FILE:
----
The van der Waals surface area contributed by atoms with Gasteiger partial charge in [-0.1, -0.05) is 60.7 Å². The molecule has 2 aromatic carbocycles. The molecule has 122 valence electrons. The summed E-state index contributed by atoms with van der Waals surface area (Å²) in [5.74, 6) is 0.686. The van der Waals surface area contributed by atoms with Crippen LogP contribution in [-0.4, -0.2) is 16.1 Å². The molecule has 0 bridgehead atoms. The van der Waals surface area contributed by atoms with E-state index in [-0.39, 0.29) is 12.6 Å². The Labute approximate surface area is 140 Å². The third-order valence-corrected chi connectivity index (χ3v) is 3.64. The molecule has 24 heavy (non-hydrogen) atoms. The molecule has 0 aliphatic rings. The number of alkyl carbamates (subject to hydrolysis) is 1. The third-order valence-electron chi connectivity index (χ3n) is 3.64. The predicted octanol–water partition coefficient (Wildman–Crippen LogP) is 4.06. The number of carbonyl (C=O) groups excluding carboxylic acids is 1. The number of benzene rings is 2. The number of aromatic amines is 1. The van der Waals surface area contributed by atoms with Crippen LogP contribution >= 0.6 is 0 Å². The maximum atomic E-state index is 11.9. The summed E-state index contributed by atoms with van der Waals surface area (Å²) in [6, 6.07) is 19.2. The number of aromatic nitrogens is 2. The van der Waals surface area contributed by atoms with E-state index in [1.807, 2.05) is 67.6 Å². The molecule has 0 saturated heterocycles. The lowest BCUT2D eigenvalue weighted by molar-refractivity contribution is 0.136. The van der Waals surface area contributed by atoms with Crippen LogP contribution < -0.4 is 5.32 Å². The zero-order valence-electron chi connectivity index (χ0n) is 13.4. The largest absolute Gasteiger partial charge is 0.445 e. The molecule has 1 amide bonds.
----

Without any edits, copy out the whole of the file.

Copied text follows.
The van der Waals surface area contributed by atoms with Gasteiger partial charge in [-0.1, -0.05) is 60.7 Å². The molecule has 2 aromatic carbocycles. The molecule has 122 valence electrons. The summed E-state index contributed by atoms with van der Waals surface area (Å²) in [5.74, 6) is 0.686. The van der Waals surface area contributed by atoms with Crippen LogP contribution in [-0.4, -0.2) is 16.1 Å². The molecule has 0 bridgehead atoms. The van der Waals surface area contributed by atoms with E-state index in [-0.39, 0.29) is 12.6 Å². The Labute approximate surface area is 140 Å². The third-order valence-corrected chi connectivity index (χ3v) is 3.64. The molecule has 24 heavy (non-hydrogen) atoms. The molecule has 0 aliphatic rings. The number of alkyl carbamates (subject to hydrolysis) is 1. The third-order valence-electron chi connectivity index (χ3n) is 3.64. The predicted octanol–water partition coefficient (Wildman–Crippen LogP) is 4.06. The number of carbonyl (C=O) groups excluding carboxylic acids is 1. The number of benzene rings is 2. The number of aromatic amines is 1. The van der Waals surface area contributed by atoms with Crippen LogP contribution >= 0.6 is 0 Å². The maximum atomic E-state index is 11.9. The summed E-state index contributed by atoms with van der Waals surface area (Å²) in [6, 6.07) is 19.2. The number of aromatic nitrogens is 2. The van der Waals surface area contributed by atoms with E-state index in [1.807, 2.05) is 67.6 Å². The molecule has 0 saturated heterocycles. The lowest BCUT2D eigenvalue weighted by molar-refractivity contribution is 0.136. The van der Waals surface area contributed by atoms with Crippen LogP contribution < -0.4 is 5.32 Å². The zero-order valence-electron chi connectivity index (χ0n) is 13.4. The largest absolute Gasteiger partial charge is 0.445 e. The molecule has 1 amide bonds.